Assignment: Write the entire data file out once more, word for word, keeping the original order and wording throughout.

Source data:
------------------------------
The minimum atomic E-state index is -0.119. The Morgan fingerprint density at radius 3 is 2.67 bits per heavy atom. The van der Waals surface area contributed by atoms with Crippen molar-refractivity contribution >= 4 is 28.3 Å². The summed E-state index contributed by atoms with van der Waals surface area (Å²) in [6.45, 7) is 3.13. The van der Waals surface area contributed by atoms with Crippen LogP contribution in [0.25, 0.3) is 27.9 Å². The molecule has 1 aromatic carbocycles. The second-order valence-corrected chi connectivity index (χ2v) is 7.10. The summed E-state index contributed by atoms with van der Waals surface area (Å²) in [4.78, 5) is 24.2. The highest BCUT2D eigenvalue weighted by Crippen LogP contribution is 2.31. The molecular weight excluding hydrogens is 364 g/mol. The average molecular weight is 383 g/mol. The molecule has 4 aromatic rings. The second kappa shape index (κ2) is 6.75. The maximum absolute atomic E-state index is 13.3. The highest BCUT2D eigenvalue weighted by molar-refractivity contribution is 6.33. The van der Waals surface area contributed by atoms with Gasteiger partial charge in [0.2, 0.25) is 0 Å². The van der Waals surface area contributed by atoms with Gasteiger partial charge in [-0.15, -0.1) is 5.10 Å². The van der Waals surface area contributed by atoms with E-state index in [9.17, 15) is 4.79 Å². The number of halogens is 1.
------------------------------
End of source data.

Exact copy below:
The minimum atomic E-state index is -0.119. The Morgan fingerprint density at radius 3 is 2.67 bits per heavy atom. The van der Waals surface area contributed by atoms with Crippen molar-refractivity contribution >= 4 is 28.3 Å². The summed E-state index contributed by atoms with van der Waals surface area (Å²) in [6.45, 7) is 3.13. The van der Waals surface area contributed by atoms with Crippen LogP contribution in [0.25, 0.3) is 27.9 Å². The molecule has 1 aromatic carbocycles. The second-order valence-corrected chi connectivity index (χ2v) is 7.10. The summed E-state index contributed by atoms with van der Waals surface area (Å²) in [4.78, 5) is 24.2. The highest BCUT2D eigenvalue weighted by Crippen LogP contribution is 2.31. The molecular weight excluding hydrogens is 364 g/mol. The average molecular weight is 383 g/mol. The molecule has 4 aromatic rings. The second kappa shape index (κ2) is 6.75. The maximum absolute atomic E-state index is 13.3. The highest BCUT2D eigenvalue weighted by molar-refractivity contribution is 6.33. The van der Waals surface area contributed by atoms with Gasteiger partial charge in [0.2, 0.25) is 0 Å². The van der Waals surface area contributed by atoms with Gasteiger partial charge in [-0.15, -0.1) is 5.10 Å². The van der Waals surface area contributed by atoms with E-state index in [9.17, 15) is 4.79 Å². The number of halogens is 1.